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23 Aug, 2017 13:49

‘Why are they giving him my belt? We didn’t even fight yet’ – John McCarthy shares KO stories

‘Big’ John McCarthy, one of the most respected MMA referees, was in Russia again last weekend to officiate at ACB 67 in Grozny, Chechnya.

Hosting the event in its hometown, and with one of its most stacked fight cards of the year so far, Absolute Championship Berkut (ACB) was looking to ensure a high level of refereeing. ‘Big’ John McCarthy and Herb Dean, two of the most respected officials in MMA, were on hand to provide that.

READ MORE: Perfect knee shot wins KO of the night bonus at ACB 67 in Chechnya (VIDEO)

The tournament was hosted at the Colosseum arena, which was purpose-built in the Chechen capital for mixed martial arts events in 2014. The event was headed by two championship title fights, with both the welterweight and heavyweight categories gaining new champions on Saturday night.

The co-main event saw a St. Petersburg native, heavyweight Denis Goltsov, tapping after a vicious ground and pound from local talent Mukhomad Vakhaev in the fourth round.

In the headline bout, Brett Cooper, the first American ACB champion, was defending his belt against Mukhamed Berkhamov, an undefeated native of the southern Russian republic of Adygea.

Berkhamov eventually knocked out Cooper in the second round to take his record to 12-0, much to the delight of the sold-out Colosseum arena.

Following the tournament, we spoke to John McCarthy, who refereed the final bout of the night, to talk about the tournament itself, a much-discussed incident with Daniel Cormier, and being an MMA referee.  

RT: You’ve just finished working at ACB 67 here in Grozny, Chechnya. How did you like the event? Many people say it was one of the best cards this year.

John McCarthy: Fight-wise there was some really good talent, matched up really well and so it made for a really good night of fights where they were competitive, they were complete, and everything they were showing made it a great night overall.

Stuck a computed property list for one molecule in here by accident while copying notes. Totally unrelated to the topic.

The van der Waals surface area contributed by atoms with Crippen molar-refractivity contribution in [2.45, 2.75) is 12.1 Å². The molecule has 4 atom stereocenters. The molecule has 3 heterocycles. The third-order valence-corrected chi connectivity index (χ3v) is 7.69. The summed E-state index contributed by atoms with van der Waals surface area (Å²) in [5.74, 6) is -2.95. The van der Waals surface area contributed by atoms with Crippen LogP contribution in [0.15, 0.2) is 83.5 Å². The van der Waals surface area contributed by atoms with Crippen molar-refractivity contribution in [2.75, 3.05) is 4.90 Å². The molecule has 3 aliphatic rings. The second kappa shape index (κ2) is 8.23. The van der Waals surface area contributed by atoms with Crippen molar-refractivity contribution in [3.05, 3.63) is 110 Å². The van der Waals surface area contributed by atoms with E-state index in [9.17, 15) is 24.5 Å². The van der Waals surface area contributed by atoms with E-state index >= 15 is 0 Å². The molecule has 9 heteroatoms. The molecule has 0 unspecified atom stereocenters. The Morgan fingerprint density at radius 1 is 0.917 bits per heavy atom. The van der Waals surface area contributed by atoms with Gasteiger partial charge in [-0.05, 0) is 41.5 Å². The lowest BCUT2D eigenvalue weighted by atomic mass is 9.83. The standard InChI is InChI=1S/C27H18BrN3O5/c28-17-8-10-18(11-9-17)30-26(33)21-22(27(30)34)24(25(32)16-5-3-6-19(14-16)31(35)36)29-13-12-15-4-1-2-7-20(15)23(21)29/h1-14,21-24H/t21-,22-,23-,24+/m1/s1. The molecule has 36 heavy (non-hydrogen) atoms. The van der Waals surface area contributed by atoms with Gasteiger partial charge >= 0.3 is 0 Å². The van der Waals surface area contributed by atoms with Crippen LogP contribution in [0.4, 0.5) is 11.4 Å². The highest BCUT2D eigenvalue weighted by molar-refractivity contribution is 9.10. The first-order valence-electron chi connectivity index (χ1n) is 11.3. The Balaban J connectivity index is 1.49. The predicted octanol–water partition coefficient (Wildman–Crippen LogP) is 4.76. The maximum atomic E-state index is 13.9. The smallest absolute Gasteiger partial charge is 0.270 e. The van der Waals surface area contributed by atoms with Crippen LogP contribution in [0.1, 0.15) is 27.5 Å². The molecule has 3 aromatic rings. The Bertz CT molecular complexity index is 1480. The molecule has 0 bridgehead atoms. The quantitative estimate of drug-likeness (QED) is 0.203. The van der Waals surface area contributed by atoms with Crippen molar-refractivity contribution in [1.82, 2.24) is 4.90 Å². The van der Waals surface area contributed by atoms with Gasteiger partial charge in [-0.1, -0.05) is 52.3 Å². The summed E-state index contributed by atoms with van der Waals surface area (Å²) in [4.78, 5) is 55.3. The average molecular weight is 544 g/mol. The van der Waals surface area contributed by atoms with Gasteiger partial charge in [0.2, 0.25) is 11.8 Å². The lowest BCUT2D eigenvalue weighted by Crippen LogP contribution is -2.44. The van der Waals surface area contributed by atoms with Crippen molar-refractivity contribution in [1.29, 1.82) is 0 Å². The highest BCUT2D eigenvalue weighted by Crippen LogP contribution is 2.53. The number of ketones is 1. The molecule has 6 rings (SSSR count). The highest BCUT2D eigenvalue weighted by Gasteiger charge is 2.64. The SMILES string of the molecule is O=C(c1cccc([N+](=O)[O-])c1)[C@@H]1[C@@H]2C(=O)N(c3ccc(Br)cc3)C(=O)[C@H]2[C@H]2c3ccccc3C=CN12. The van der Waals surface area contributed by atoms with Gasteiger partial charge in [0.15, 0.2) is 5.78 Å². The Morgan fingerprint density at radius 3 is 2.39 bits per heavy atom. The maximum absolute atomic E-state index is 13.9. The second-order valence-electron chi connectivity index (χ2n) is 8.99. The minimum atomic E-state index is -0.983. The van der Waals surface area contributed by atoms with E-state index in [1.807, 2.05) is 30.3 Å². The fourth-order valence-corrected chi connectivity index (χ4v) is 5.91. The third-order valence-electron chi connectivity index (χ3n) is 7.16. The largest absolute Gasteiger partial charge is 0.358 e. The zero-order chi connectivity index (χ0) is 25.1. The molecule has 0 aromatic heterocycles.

RT: How did you like the arena in Grozny?

JM: You know I walked in, I’ve never gone to an arena that looked like it was built for MMA, and this one was made for MMA. You look at it and they have seats that are the Russian flag colors and then the Chechen in the other (side). It’s just a really neat place, and a neat place to do fights. And the crowd was unbelievable. Unbelievable. Thank you very much, Grozny! You guys were awesome!

RT: Were you surprised how the crowd supported local fighters?

JM: You know, Brazil’s got a huge following for their fighters. And when you go to Brazil for a fight and when it’s a Brazilian fighter against a fighter from anywhere else, trust me that Brazilian fighter is backed. And you are going to Ireland - same thing, England - same thing. And man, you can see it here in Russia, especially in Grozny. Man, they were absolutely chaotic over their fighters. And you know what, that’s the way it’s supposed to be. That’s great for the hometown fighter, that’s part of the advantage of fighting in your hometown. But you also have a pressure of going there and doing that in front of those people and please them. So it works both ways.

RT: Is going to different places the reason why you are staying a free agent and not signing an exclusive contract with any organization?

JM: No exclusive! I work MMA. That’s the truth of the matter - doesn’t matter what promotion it is, what letters you attach to it - it’s MMA. And my job is to go there and to do the best things that I can to make sure that the fighters are able to go there and do their best and come out safe. That’s my job, and that’s what I try to do to the best of my ability.